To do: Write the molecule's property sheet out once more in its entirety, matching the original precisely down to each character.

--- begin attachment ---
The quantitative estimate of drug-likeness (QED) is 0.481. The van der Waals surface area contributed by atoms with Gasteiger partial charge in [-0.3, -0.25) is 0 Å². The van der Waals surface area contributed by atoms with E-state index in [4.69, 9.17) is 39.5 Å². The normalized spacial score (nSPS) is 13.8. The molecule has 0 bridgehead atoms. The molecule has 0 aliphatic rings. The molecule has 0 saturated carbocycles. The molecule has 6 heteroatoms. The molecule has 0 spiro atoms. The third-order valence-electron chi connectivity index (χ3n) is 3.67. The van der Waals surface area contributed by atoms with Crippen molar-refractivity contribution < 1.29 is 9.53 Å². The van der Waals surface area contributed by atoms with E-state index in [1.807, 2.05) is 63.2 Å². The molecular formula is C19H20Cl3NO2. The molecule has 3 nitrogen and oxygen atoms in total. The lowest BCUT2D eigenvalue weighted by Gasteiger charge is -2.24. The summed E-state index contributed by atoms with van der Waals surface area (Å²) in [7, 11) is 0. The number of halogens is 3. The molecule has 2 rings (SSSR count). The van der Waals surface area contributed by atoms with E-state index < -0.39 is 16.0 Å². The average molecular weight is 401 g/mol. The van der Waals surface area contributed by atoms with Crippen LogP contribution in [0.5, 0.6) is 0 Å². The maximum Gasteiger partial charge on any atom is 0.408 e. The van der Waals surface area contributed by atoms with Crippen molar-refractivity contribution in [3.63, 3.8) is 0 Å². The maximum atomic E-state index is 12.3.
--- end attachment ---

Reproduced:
The quantitative estimate of drug-likeness (QED) is 0.481. The van der Waals surface area contributed by atoms with Gasteiger partial charge in [-0.3, -0.25) is 0 Å². The van der Waals surface area contributed by atoms with E-state index in [4.69, 9.17) is 39.5 Å². The normalized spacial score (nSPS) is 13.8. The molecule has 0 bridgehead atoms. The molecule has 0 aliphatic rings. The molecule has 0 saturated carbocycles. The molecule has 6 heteroatoms. The molecule has 0 spiro atoms. The third-order valence-electron chi connectivity index (χ3n) is 3.67. The van der Waals surface area contributed by atoms with Crippen molar-refractivity contribution < 1.29 is 9.53 Å². The van der Waals surface area contributed by atoms with E-state index in [1.807, 2.05) is 63.2 Å². The molecular formula is C19H20Cl3NO2. The molecule has 3 nitrogen and oxygen atoms in total. The lowest BCUT2D eigenvalue weighted by Gasteiger charge is -2.24. The summed E-state index contributed by atoms with van der Waals surface area (Å²) in [7, 11) is 0. The number of halogens is 3. The molecule has 2 rings (SSSR count). The van der Waals surface area contributed by atoms with E-state index < -0.39 is 16.0 Å². The average molecular weight is 401 g/mol. The van der Waals surface area contributed by atoms with Crippen LogP contribution in [0.5, 0.6) is 0 Å². The maximum Gasteiger partial charge on any atom is 0.408 e. The van der Waals surface area contributed by atoms with Crippen molar-refractivity contribution in [3.63, 3.8) is 0 Å². The maximum atomic E-state index is 12.3.